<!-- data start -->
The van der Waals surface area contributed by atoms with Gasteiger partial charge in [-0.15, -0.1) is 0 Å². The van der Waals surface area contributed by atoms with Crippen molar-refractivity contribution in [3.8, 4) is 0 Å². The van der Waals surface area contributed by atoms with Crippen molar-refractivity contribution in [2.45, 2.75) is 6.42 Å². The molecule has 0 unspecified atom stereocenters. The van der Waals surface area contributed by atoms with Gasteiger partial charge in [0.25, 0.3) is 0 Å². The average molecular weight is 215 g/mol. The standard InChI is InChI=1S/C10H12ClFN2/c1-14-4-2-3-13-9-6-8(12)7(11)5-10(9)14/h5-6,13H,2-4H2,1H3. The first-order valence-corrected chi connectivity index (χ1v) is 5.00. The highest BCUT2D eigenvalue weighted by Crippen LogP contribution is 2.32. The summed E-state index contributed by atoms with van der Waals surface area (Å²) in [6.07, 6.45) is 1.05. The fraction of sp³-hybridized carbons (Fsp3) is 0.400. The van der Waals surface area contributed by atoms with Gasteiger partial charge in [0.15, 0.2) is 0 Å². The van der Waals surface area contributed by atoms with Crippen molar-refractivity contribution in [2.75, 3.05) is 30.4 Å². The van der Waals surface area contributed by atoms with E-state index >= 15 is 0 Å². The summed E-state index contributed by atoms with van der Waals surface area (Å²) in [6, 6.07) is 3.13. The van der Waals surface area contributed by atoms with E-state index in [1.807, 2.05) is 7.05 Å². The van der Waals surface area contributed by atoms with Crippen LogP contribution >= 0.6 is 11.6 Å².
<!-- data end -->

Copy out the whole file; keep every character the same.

The van der Waals surface area contributed by atoms with Gasteiger partial charge in [-0.15, -0.1) is 0 Å². The van der Waals surface area contributed by atoms with Crippen molar-refractivity contribution in [3.8, 4) is 0 Å². The van der Waals surface area contributed by atoms with Crippen molar-refractivity contribution in [2.45, 2.75) is 6.42 Å². The molecule has 0 unspecified atom stereocenters. The van der Waals surface area contributed by atoms with Gasteiger partial charge in [0.25, 0.3) is 0 Å². The average molecular weight is 215 g/mol. The standard InChI is InChI=1S/C10H12ClFN2/c1-14-4-2-3-13-9-6-8(12)7(11)5-10(9)14/h5-6,13H,2-4H2,1H3. The first-order valence-corrected chi connectivity index (χ1v) is 5.00. The highest BCUT2D eigenvalue weighted by Crippen LogP contribution is 2.32. The summed E-state index contributed by atoms with van der Waals surface area (Å²) in [6.07, 6.45) is 1.05. The fraction of sp³-hybridized carbons (Fsp3) is 0.400. The van der Waals surface area contributed by atoms with Gasteiger partial charge in [0.15, 0.2) is 0 Å². The van der Waals surface area contributed by atoms with Crippen molar-refractivity contribution in [2.75, 3.05) is 30.4 Å². The van der Waals surface area contributed by atoms with E-state index >= 15 is 0 Å². The summed E-state index contributed by atoms with van der Waals surface area (Å²) in [6, 6.07) is 3.13. The van der Waals surface area contributed by atoms with E-state index in [1.807, 2.05) is 7.05 Å². The van der Waals surface area contributed by atoms with Crippen LogP contribution >= 0.6 is 11.6 Å².